Encyclopedia Astronautica
Buran



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Buran missile
Credit: © Mark Wade
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Buran Missile 2 view
Credit: © Mark Wade
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Navaho vs Burya
Credit: © Mark Wade
Russian intercontinental cruise missile. A government decree on 20 May 1954 authorised the Myasishchev aircraft design bureau to proceed with full-scale development of the Buran trisonic intercontinental cruise missile. The competing Burya design of Lavochkin was launched in July 1957, but the development of unstoppable ICBM's had made intercontinntal cruise missiles oboslete. The equivalent American Navaho project was cancelled ten days later. Korolev's R-7 ICBM completed its first successful test flight in August. Buran was being prepared for its first flight when Myasishchev's project was cancelled on November 1957.

A final government decree on 20 May 1954 authorised the Lavochkin and Myasishchev aircraft design bureaux to proceed in parallel with full-scale development of trisonic intercontinental cruise missiles. Both missiles would use ramjet engines by Bondaryuk, astronavigation systems by R Chachikyan, inertial navigation systems by G Tolstoysov, and aerodynamics developed by TsAGI (Central Hydrodynamics Institute). Myasishchev's Buran would use rocket booster engines built by Glushko. While both missiles were to deliver a nuclear warhead over an 8,500 km range, rhe warhead design specified for the Myasishchev missile had a total mass of 3,500 kg, two thirds heavier than that specified for the Lavochkin.

The TsAGI configuration for the cruise stage was of conventional layout, with a thin profile 70 degree swept arrow wing mounted at mid-fuselage. The fuselage itself was cylindrical and area-ruled, with the classic ramjet shock cone in a nose intake. The astronavigation and guidance systems were mounted in a dorsal fairing. The star scanners of the system looked out through quartz windows.

Myasishchev had began work in April 1953, before the official authorisation, on his RSS-40 (RSS= rocket-aircraft system), code-named Buran (snowstorm). The RSS-40 would consist of two stages, a four-rocket boost stage (the M-41) and a ramjet cruise stage (the M-42). The RSS-40 would be launched vertically from an ingenious transporter-launcher, designed by V K Karrask. The RSS-40 was 24 m long, had an 11.6 m wingspan, a total mass of 125 tonnes, and cruised at 3000 to 3200 km/hr. The ramjet intake cone was canted 3 degrees downward, which represented the pitch angle of the missile in cruise.

Several variants of the Myasishchev M-42 cruise stage were studied. Some were related to improving the missile guidance, including an auxiliary communications package for providing en-route navigation and targeting updates, as was planned for the competing Burya. Another laid out a piloted version, with a cockpit installed in the cruise stage. The pilot would eject and be recovered by parachute at the conclusion of the mission. Myasishchev planned several manned flights to explore the psychology of human flight on the edge of space.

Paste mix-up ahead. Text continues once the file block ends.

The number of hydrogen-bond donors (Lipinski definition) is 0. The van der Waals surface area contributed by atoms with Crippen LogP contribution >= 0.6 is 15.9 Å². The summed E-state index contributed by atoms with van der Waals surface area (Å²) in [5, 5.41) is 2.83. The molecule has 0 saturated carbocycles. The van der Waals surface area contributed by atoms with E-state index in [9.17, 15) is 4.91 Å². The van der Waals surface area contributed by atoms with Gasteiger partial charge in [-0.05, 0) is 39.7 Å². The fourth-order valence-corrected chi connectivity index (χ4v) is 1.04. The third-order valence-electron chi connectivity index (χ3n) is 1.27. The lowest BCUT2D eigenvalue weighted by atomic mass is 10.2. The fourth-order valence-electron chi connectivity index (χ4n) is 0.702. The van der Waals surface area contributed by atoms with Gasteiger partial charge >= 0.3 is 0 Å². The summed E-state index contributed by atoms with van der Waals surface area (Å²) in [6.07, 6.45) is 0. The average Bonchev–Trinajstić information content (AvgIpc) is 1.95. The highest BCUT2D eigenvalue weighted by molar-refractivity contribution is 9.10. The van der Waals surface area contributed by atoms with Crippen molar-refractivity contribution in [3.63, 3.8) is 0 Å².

By 1956 Myasishchev was just completing project design, while Lavochkin was already completing construction of the first missile. Burya was launched first, in July 1957, but exploded in its first launch. But events now conspired against the project. The US Navaho was cancelled ten days later. Korolev's R-7 ICBM completed its first successful test flight in August, at the same time the first two Buran missiles were completed at the factory. Buran was being prepared for its first flight when Myasishchev's project was cancelled on November 1957. The Soviet leadership did not see any need for continued development of a parallel ramjet design.

Stage Data - Buran

  • Stage 1. 4 x Buran M-41. Gross Mass: 18,000 kg (39,000 lb). Empty Mass: 3,000 kg (6,600 lb). Thrust (vac): 755.000 kN (169,730 lbf). Isp: 254 sec. Burn time: 50 sec. Isp(sl): 231 sec. Diameter: 1.20 m (3.90 ft). Span: 3.00 m (9.80 ft). Length: 19.10 m (62.60 ft). Propellants: Nitric acid/Kerosene. No Engines: 1. Engine: RD-213. Status: Development 1957 November. Comments: Booster for Buran missile. Four used to boost ramjet second stage to ignition conditions. Masses estimated based on missile known total mass. Specific impulse estimated.
  • Stage 2. 1 x Buran M-42. Gross Mass: 53,000 kg (116,000 lb). Empty Mass: 15,000 kg (33,000 lb). Thrust (vac): 103.900 kN (23,358 lbf). Isp: 1,500 sec. Burn time: 8,500 sec. Isp(sl): 0.0000 sec. Diameter: 2.40 m (7.80 ft). Span: 11.60 m (38.00 ft). Length: 23.30 m (76.40 ft). Propellants: Air/Kerosene. No Engines: 1. Engine: RD-020. Status: Development 1957 November. Comments: Boosted by 4 x Glushko-engined boosters. 8,500 km cruise at Mach 3.1 at 18-20 km altitude with 3,500 kg warhead. Wing area 98 square meters; diameter of ramjet 2.0 m. Never reached flight test. Masses estimated based on missile known total mass.